Meningococcal Infections (Neisseria meningitides)

Meningococcal infections are caused by bacterium called Neisseria Meningitidis. This germ is often spread to others through airborne respiratory droplets formed when coughing or sneezing. People infected with this germ can develop serious and sometimes life-threatening infections, such as meningitis (infection of the brain lining and spinal cord) and septicemia (infection of the blood). Even with prompt medical treatment, meningococcal infections can be fatal. Those who survive the disease can suffer from permanent brain damage, loss of limbs (arms, legs or digits) and/or neurologic disabilities including hearing loss, seizures, paralysis and developmental cysts.

Protecting Our Tomorrows: Portraits of Meningococcal Disease is a global awareness project, sponsored by GSK.

The project uses thought-provoking and inspiring photographs captured by world-renowned photographer and children's advocate, Anne Geddes. This image is of a young boy named Harvey who contracted meningococcal disease when he was just 2 years old. After months in hospital, he lost both his legs and all the fingers on his right hand to this aggressive disease.


Many people with meningococcal infection do not have any symptoms and do not become sick. The most common form of meningococcal infection is the carrier state, when a person has the bacteria on the lining of the nose or throat but does not develop symptoms of the disease. A person may remain a carrier of the same strain for up to six months. But sometimes, the germ can overcome the body's defences and cause illness. When symptoms appear, they include a characteristic rash, high fever, bad headache, upset stomach, weakness, drowsiness and stiff neck. For some people, bright light hurts their eyes, and they may feel confused and very tired. In really severe cases, coma (i.e. loss of consciousness) can also occur.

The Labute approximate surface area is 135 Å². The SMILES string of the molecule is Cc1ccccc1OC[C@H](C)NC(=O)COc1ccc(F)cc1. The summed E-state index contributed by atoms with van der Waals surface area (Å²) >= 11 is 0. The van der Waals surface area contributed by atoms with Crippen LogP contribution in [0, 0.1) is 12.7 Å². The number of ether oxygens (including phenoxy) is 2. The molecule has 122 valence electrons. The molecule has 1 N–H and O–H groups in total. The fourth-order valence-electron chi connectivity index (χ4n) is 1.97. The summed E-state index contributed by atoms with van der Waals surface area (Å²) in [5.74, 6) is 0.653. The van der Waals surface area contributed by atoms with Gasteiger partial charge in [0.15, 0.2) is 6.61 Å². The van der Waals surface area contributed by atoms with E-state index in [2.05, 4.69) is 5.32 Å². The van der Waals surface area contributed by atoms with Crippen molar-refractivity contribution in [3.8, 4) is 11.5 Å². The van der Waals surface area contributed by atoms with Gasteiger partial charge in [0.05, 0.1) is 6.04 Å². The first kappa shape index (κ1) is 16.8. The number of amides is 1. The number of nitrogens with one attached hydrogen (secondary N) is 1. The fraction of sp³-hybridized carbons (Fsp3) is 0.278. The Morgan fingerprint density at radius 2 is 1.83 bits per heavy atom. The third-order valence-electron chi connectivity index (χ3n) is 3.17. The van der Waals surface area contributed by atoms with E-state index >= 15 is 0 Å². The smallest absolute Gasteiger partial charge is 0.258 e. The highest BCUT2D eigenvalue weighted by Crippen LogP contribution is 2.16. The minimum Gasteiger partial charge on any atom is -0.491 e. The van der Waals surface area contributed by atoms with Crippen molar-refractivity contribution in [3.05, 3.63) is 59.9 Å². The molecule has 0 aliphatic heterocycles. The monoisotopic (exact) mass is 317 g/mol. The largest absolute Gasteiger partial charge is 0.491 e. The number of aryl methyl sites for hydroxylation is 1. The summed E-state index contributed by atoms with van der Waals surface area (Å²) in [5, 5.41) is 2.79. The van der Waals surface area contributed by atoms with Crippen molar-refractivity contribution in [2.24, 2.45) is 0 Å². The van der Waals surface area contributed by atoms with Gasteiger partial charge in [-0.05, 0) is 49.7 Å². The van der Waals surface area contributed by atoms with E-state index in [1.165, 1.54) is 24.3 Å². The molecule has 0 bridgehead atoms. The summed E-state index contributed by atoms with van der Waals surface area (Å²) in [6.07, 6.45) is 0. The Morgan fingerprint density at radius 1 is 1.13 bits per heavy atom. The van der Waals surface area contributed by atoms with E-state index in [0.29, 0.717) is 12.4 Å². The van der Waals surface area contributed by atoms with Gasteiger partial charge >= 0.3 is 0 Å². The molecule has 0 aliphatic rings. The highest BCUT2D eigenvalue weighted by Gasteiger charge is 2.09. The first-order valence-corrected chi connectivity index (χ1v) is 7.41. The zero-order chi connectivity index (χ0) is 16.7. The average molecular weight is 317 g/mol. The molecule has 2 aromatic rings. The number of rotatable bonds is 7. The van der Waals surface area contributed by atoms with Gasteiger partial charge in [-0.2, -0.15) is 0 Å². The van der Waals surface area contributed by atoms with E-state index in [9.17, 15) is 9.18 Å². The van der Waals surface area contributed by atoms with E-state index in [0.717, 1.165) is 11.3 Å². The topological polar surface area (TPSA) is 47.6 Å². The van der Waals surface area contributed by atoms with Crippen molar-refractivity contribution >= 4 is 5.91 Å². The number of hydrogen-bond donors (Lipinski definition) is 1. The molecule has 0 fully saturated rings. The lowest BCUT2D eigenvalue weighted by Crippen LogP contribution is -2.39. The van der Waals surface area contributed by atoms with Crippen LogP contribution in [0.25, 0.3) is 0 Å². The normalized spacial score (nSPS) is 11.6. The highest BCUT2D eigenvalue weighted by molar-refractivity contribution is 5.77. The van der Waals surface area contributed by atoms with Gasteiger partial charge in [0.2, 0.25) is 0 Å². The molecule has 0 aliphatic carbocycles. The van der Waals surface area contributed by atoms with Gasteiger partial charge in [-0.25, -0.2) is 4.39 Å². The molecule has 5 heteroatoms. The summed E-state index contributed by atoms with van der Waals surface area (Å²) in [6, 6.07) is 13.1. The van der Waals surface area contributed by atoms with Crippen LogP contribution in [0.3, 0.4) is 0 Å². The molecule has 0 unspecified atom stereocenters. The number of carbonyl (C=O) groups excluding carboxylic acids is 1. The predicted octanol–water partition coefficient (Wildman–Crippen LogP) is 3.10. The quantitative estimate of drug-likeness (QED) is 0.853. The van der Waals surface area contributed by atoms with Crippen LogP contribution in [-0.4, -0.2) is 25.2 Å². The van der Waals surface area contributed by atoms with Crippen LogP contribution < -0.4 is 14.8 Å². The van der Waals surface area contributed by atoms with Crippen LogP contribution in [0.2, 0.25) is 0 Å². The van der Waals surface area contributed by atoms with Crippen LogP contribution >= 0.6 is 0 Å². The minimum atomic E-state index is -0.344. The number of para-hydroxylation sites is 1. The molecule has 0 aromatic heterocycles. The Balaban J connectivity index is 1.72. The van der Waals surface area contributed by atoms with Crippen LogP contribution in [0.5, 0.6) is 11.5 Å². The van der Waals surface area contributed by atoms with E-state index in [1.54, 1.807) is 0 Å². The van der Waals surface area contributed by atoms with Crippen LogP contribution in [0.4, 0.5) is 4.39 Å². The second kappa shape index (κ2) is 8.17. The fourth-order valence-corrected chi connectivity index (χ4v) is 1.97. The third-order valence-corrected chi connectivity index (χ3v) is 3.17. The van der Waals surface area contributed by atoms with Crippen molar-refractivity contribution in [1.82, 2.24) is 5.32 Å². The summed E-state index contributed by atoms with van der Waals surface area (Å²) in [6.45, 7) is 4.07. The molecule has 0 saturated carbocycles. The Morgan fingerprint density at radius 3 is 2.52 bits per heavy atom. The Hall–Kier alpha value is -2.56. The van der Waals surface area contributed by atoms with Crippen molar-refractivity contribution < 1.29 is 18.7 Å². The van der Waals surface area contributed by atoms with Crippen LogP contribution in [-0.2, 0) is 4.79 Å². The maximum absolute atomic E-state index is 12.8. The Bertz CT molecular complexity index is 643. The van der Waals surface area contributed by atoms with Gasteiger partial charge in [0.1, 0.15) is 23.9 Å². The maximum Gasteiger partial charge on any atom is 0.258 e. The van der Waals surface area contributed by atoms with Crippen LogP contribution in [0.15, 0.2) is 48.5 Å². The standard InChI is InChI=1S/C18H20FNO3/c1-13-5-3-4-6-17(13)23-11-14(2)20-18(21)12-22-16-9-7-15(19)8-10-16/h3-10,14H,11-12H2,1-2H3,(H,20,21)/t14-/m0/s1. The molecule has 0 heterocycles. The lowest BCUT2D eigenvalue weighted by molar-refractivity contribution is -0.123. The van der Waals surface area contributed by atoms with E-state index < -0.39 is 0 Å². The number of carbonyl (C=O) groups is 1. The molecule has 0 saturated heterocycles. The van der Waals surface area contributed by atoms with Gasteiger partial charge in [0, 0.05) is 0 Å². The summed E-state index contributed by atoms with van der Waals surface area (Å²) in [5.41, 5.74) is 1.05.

Meningococcal infections are caused by a bacterium called Neisseria meningitidis. Some people may carry the germ in their nose and throat. They can pass it to others through respiratory droplets formed when coughing or sneezing. The infection can also be passed by kissing or sharing items such as cigarettes, lipstick, musical instruments, water bottles, food/drinks and other items that have been in the mouth of a person with meningococcal disease.


There are antibiotics available to treat meningococcal infection. Depending on the severity of hte infection, other treatments may be required, including breathing support and wound care for damaged skin. It is vital to start treatment as soon as possible.


Meningococcal infection caused by some bacteria can be prevented through immunization. Manitoba has a provincial immunization program that provides protection against five different types of meningococcal bacteria (A, B, C, Y and W-135), free-of-charge to those who are eligible.

Other precautions can be taken, including practicing good hand hygiene, covering your nose and mouth when you cough and sneeze and avoiding sharing of personal items such as water bottles, lip gloss and cigarettes.

It is important to see your doctor if you become ill after coming into contact with someone diagnosed with a meningococcal infection. Individuals who have meningococcal infection will be asked for a list of their contacts who will be offered a special antibiotic to prevent them from becoming ill.

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